Australia’s new migration rules unlikely to impact Indian students, professionals | Latest News India - Hindustan Times
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Australia’s new migration rules unlikely to impact Indian students, professionals

Dec 11, 2023 07:30 PM IST

The reforms won’t change opportunities for Indian students to live, study and work in Australia temporarily after finishing their studies

New Delhi: Australia’s planned reforms under a new migration strategy will include greater scrutiny of English language proficiency and antecedents of applicants but the moves aren’t expected to adversely impact Indian students or professionals, people familiar with the matter said on Monday.

Prime Minister Narendra Modi with his Australian counterpart Anthony Albanese. (AFP)
Prime Minister Narendra Modi with his Australian counterpart Anthony Albanese. (AFP)

The reforms won’t change opportunities for Indian students to live, study and work in Australia temporarily after finishing their studies as these are protected under the Economic Cooperation and Trade Agreement (ECTA), the people said on condition of anonymity. The reforms are also expected to open a new pathway for semi-skilled workers that is likely to benefit Indian nationals, they said.

The Australian government on Monday released the migration strategy that sets out significant reforms to the existing system to meet the country’s future needs. The reforms will focus on targetted skilled migration and new streamlined pathways for top global talent, higher standards for international students, visa settings to tackle worker exploitation and protect wages, and support for Australian states to get fast access to skilled workers.

There will also be a new approach to migration planning to “help return migration back to pre-pandemic levels and to get the right skills in the right places”, the Australian government said.

The people said the planned reforms are aimed at achieving a sustainable number of migrants and there will be more rigorous scrutiny of applications. While there will be no caps on or targets for international student numbers, steps will be taken to ensure that the students don’t attempt to remain in Australia for a prolonged period of time by measures such as registering for a course that is totally unrelated to their original field of study.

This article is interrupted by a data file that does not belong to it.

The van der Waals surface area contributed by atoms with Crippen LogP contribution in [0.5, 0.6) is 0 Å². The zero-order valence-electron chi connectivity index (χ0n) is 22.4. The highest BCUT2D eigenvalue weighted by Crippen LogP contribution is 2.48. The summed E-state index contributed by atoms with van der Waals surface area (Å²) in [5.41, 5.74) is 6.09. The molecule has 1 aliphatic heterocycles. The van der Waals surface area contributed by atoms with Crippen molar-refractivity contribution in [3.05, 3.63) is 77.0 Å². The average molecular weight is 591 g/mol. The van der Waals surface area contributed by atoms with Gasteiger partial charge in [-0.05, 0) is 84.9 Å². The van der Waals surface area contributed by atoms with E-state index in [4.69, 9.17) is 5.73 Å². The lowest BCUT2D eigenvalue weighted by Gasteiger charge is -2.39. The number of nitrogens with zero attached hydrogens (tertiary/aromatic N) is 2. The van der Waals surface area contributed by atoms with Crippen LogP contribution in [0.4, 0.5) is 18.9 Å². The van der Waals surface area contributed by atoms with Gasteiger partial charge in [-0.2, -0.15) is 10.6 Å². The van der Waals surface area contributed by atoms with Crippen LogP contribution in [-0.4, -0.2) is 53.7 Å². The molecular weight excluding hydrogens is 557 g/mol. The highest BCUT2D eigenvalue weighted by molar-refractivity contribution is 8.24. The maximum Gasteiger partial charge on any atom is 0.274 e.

The reforms also won’t lead to restrictions on the entry to Australia of spouses or dependents of migrants though they will need to meet certain requirements, the people said.

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Australian high commissioner Philip Green said: “Commitments agreed between India and Australia under the ECTA will be upheld under the new migration strategy. This means that Indian graduates will continue to be eligible to stay on a temporary graduate visa for two years for a bachelor’s degree, three years for the completion of a master’s degree and four years for completion of a PhD.”

Green added, “The government will continue to welcome high quality students seeking out educational opportunities in Australia. I see no reason why Indian student numbers shouldn’t continue to grow.”

The people cited above said the greater scrutiny of English language proficiency is not expected to affect Indian students, who already perform well on this count. They said the reforms will make it easier for certain categories of people to come and work in Australia, especially highly skilled workers in fields where the country currently has a shortage.

The number of highly skilled workers will be determined by the needs of the Australian economy and an assessment to be made by the Australian government, labour unions and employers, the people said.

The reforms will also open up opportunities for semi-skilled Indian workers in some targetted areas, such as drivers and heavy machinery operators, though this will require certain legislative changes in Australia, the people said. The number of semi-skilled workers required will not be massive and the changes will take some time to implement, meaning that these opportunities are expected to open up from 2024 onwards, they said.

The reforms are also expected to address problems created by some intermediaries or immigration agents, and ensure that foreign workers enjoy the same wages and protections under labour laws as Australian citizens, the people said.

As of August 2023, more than 120,000 Indian students were enrolled in Australia, making them the second largest group of foreign students in the country. Australia also has about 976,000 citizens of Indian-origin. After Britain, India is the source of the second largest migrant group in Australia.

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